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Image: New wearable and implantable devices ; Copyright: Muhammad Hussain

New wearable and implantable devices


Medical implants of the future may feature reconfigurable electronic platforms that can morph in shape and size dynamically as bodies change or transform to relocate from one area to monitor another within our bodies.
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Image: woman with brown hair and glasses with a red blouse and black jacket; Copyright: Christa Neu/Lehigh University

Model of health


Lehigh University researchers have developed a novel approach to determine when patients with tibial fractures can bear weight.
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Image: 3D Model of a heart; Copyright:

A swifter way towards 3D-printed organs


Sacrificial ink-writing technique allows 3D printing of large, vascularized human organ building blocks.
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Image: Remora Lamellae; Copyright: Matt Friedman, University of Michigan and Brooke Flammang, New Jersey Institute of Technology

Research: Remora-inspired suction disk


Remora fishes are famed hitchhikers of the marine world, possessing high-powered suction disks on the back of their head for attaching themselves in torpedo-like fashion to larger hosts that can provide food and safety -- from whales and sharks to boats and divers.
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Image: micro-robot under microscope; Copyright: DGIST

Micro-robot to fight cancer


Professor Hongsoo Choi's research team in Department of Robotics Engineering & DGIST-ETH Microrobot Research Center (DEMRC) at DGIST (President Young Kuk) succeeded in developing a biodegradable microrobot that can perform hyperthermia treatment and control drug release.
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 Image: lila glove with electronic device; Copyright: Purdue University/Chris Adam

Prosthetic hand: electronic glove offers 'humanlike' features


Sensor-instrumented glove for prosthetic hand controls has ability to sense pressure, temperature, hydration using electronic chips sending sensory data through wristwatch.
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 Image: reasearchers in laboratory; Copyright: DGIST

Psychosensory electronic skin


DGIST announced on Wednesday, August 21 that Professor Jae Eun Jang's team in the Department of Information and Communication Engineering developed electronic skin technology that can detect "prick" and "hot" pain sensations like humans.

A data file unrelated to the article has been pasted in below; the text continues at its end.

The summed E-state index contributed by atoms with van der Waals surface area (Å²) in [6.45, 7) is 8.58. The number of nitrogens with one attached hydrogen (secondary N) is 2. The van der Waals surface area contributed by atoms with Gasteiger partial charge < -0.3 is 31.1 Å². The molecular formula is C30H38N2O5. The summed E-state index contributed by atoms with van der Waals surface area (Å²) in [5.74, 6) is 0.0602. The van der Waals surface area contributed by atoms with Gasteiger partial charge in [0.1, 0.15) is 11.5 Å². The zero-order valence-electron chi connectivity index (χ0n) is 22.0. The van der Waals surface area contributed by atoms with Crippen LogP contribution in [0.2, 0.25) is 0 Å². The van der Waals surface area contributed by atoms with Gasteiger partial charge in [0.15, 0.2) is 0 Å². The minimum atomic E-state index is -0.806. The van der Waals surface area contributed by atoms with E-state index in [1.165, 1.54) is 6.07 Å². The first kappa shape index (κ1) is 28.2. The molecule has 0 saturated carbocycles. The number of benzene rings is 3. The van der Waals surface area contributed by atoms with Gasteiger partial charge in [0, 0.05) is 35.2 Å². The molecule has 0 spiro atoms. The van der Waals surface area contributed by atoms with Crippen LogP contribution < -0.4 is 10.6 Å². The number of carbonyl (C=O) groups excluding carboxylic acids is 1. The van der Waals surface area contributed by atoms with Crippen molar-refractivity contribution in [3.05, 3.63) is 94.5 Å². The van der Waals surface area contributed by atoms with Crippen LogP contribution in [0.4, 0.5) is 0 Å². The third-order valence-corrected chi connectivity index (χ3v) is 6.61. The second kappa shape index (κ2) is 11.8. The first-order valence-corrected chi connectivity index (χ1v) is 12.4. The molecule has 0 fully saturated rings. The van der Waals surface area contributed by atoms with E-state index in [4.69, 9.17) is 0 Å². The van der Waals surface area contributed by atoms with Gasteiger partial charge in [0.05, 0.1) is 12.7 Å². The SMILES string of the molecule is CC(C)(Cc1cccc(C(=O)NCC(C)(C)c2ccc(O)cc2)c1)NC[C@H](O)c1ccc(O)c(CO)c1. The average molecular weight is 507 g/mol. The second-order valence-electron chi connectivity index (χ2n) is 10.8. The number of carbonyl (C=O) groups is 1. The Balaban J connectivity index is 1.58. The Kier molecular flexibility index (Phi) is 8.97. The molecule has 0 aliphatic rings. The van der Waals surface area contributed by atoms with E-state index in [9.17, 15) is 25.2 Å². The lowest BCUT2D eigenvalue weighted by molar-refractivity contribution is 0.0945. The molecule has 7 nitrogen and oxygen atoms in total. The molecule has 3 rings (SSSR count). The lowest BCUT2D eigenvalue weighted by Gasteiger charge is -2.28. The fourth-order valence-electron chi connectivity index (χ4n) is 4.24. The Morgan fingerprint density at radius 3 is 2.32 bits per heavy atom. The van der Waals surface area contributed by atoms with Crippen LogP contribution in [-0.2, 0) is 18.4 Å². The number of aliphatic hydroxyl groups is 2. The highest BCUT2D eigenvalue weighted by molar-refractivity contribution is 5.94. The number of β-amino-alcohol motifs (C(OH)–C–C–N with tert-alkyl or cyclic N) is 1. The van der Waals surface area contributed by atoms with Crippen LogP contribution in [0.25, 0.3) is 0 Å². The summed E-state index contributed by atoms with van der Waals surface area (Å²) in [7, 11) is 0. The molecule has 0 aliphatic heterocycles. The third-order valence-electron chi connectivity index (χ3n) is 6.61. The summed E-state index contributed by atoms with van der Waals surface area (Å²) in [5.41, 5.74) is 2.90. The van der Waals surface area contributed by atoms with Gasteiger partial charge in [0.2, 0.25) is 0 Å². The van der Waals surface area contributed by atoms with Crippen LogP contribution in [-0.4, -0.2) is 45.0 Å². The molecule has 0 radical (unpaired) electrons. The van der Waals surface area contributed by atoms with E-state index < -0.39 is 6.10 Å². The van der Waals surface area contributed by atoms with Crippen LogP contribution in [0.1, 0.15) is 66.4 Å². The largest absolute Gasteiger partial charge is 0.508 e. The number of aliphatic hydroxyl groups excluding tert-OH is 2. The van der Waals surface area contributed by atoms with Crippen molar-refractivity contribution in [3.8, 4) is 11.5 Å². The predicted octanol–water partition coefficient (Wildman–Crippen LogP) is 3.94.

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 Image: reasearcher in laboratory; Copyright:

Islet-on-a-chip: miniature device for diabetes research


In a study led by Harvard University's Kevin Kit Parker, microfluidics and human, insulin-producing beta cells have been integrated in an "Islet-on-a-Chip". The new device makes it easier for scientists to screen insulin-producing cells before transplanting them into a patient, test insulin-stimulating compounds, and study the fundamental biology of diabetes.
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Image: Graphic of a brain on a computer chip; Copyright: Elena Khavina/MIPT Press Office

Device for imitating biological memory


Researchers from the Moscow Institute of Physics and Technology have created a device that acts like a synapse in the living brain, storing information and gradually forgetting it when not accessed for a long time.
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Image: 3DTag MRI volume and segmented LV mesh; Copyright: WMG University of Warwick

MRI computing technique can spot scar muscles of heart


3D MRI computing can measure strain in the heart using image registration method. Traditional method involves giving the patient a dose of gadolinium which can affect the kidney, researchers at WMG, University of Warwick have found.
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